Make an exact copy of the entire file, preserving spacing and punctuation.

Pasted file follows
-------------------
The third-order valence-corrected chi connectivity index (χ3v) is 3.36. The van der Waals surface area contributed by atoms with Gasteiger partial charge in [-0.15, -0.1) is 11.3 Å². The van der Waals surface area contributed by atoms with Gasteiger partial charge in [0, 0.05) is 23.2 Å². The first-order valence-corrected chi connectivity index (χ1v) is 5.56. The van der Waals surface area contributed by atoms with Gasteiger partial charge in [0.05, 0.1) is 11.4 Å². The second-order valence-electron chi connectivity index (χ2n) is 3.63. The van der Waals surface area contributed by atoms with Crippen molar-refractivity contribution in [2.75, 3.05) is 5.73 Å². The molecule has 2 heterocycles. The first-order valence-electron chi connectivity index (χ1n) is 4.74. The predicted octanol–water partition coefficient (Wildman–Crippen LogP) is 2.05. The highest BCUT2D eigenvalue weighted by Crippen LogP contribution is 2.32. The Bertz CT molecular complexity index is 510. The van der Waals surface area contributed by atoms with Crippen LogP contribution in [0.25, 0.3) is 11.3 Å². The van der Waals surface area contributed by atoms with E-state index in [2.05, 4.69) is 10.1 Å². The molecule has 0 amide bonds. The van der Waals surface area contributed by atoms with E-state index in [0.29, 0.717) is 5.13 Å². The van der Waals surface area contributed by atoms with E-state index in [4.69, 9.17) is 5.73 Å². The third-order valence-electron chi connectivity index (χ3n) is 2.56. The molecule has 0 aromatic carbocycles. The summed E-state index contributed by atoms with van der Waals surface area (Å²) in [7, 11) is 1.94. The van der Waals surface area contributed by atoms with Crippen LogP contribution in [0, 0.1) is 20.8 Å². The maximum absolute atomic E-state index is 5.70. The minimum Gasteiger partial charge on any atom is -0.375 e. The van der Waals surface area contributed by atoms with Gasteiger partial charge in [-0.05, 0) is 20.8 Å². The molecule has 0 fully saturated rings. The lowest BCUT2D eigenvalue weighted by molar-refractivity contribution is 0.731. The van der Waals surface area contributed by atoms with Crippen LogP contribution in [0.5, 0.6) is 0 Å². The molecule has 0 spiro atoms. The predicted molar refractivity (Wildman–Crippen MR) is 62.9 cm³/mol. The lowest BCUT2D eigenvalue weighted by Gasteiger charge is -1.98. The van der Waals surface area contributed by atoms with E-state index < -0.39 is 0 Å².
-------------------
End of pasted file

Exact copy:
The third-order valence-corrected chi connectivity index (χ3v) is 3.36. The van der Waals surface area contributed by atoms with Gasteiger partial charge in [-0.15, -0.1) is 11.3 Å². The van der Waals surface area contributed by atoms with Gasteiger partial charge in [0, 0.05) is 23.2 Å². The first-order valence-corrected chi connectivity index (χ1v) is 5.56. The van der Waals surface area contributed by atoms with Gasteiger partial charge in [0.05, 0.1) is 11.4 Å². The second-order valence-electron chi connectivity index (χ2n) is 3.63. The van der Waals surface area contributed by atoms with Crippen molar-refractivity contribution in [2.75, 3.05) is 5.73 Å². The molecule has 2 heterocycles. The first-order valence-electron chi connectivity index (χ1n) is 4.74. The predicted octanol–water partition coefficient (Wildman–Crippen LogP) is 2.05. The highest BCUT2D eigenvalue weighted by Crippen LogP contribution is 2.32. The Bertz CT molecular complexity index is 510. The van der Waals surface area contributed by atoms with Crippen LogP contribution in [0.25, 0.3) is 11.3 Å². The van der Waals surface area contributed by atoms with E-state index in [2.05, 4.69) is 10.1 Å². The molecule has 0 amide bonds. The van der Waals surface area contributed by atoms with E-state index in [0.29, 0.717) is 5.13 Å². The van der Waals surface area contributed by atoms with E-state index in [4.69, 9.17) is 5.73 Å². The third-order valence-electron chi connectivity index (χ3n) is 2.56. The molecule has 0 aromatic carbocycles. The summed E-state index contributed by atoms with van der Waals surface area (Å²) in [7, 11) is 1.94. The van der Waals surface area contributed by atoms with Crippen LogP contribution in [0, 0.1) is 20.8 Å². The maximum absolute atomic E-state index is 5.70. The minimum Gasteiger partial charge on any atom is -0.375 e. The van der Waals surface area contributed by atoms with Gasteiger partial charge in [-0.05, 0) is 20.8 Å². The molecule has 0 fully saturated rings. The lowest BCUT2D eigenvalue weighted by molar-refractivity contribution is 0.731. The van der Waals surface area contributed by atoms with Crippen LogP contribution in [0.5, 0.6) is 0 Å². The molecule has 0 spiro atoms. The predicted molar refractivity (Wildman–Crippen MR) is 62.9 cm³/mol. The lowest BCUT2D eigenvalue weighted by Gasteiger charge is -1.98. The van der Waals surface area contributed by atoms with E-state index < -0.39 is 0 Å².